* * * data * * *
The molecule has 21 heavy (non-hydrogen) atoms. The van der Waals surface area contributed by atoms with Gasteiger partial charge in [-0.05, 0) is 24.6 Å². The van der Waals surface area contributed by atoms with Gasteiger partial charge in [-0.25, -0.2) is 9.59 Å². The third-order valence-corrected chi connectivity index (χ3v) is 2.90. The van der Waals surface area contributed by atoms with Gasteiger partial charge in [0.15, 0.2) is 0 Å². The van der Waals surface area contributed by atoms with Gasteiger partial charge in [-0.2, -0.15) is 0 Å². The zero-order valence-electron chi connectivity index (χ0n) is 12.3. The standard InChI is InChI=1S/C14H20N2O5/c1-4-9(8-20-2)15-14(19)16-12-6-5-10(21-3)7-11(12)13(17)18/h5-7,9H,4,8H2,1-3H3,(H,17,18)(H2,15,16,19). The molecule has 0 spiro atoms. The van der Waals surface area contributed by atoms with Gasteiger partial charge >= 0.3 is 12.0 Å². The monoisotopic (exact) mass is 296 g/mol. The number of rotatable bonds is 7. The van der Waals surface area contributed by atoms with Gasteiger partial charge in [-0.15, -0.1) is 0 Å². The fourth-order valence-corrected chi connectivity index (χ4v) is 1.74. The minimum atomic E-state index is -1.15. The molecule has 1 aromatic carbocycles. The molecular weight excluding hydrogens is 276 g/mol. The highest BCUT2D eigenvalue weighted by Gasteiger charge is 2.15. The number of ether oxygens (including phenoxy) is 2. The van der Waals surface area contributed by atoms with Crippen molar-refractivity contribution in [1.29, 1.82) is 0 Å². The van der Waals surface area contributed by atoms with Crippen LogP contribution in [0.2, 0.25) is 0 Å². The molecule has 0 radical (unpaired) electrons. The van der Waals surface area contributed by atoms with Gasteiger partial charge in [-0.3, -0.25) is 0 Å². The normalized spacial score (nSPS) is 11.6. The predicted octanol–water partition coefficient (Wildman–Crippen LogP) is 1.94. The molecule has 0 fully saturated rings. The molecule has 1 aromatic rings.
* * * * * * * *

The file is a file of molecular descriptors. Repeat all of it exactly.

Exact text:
The molecule has 21 heavy (non-hydrogen) atoms. The van der Waals surface area contributed by atoms with Gasteiger partial charge in [-0.05, 0) is 24.6 Å². The van der Waals surface area contributed by atoms with Gasteiger partial charge in [-0.25, -0.2) is 9.59 Å². The third-order valence-corrected chi connectivity index (χ3v) is 2.90. The van der Waals surface area contributed by atoms with Gasteiger partial charge in [0.15, 0.2) is 0 Å². The van der Waals surface area contributed by atoms with Gasteiger partial charge in [-0.2, -0.15) is 0 Å². The zero-order valence-electron chi connectivity index (χ0n) is 12.3. The standard InChI is InChI=1S/C14H20N2O5/c1-4-9(8-20-2)15-14(19)16-12-6-5-10(21-3)7-11(12)13(17)18/h5-7,9H,4,8H2,1-3H3,(H,17,18)(H2,15,16,19). The molecule has 0 spiro atoms. The van der Waals surface area contributed by atoms with Gasteiger partial charge >= 0.3 is 12.0 Å². The monoisotopic (exact) mass is 296 g/mol. The number of rotatable bonds is 7. The van der Waals surface area contributed by atoms with Gasteiger partial charge in [-0.15, -0.1) is 0 Å². The fourth-order valence-corrected chi connectivity index (χ4v) is 1.74. The minimum atomic E-state index is -1.15. The molecule has 1 aromatic carbocycles. The molecular weight excluding hydrogens is 276 g/mol. The highest BCUT2D eigenvalue weighted by Gasteiger charge is 2.15. The number of ether oxygens (including phenoxy) is 2. The van der Waals surface area contributed by atoms with Crippen molar-refractivity contribution in [1.29, 1.82) is 0 Å². The van der Waals surface area contributed by atoms with Crippen LogP contribution in [0.2, 0.25) is 0 Å². The molecule has 0 radical (unpaired) electrons. The van der Waals surface area contributed by atoms with Gasteiger partial charge in [-0.3, -0.25) is 0 Å². The normalized spacial score (nSPS) is 11.6. The predicted octanol–water partition coefficient (Wildman–Crippen LogP) is 1.94. The molecule has 0 fully saturated rings. The molecule has 1 aromatic rings.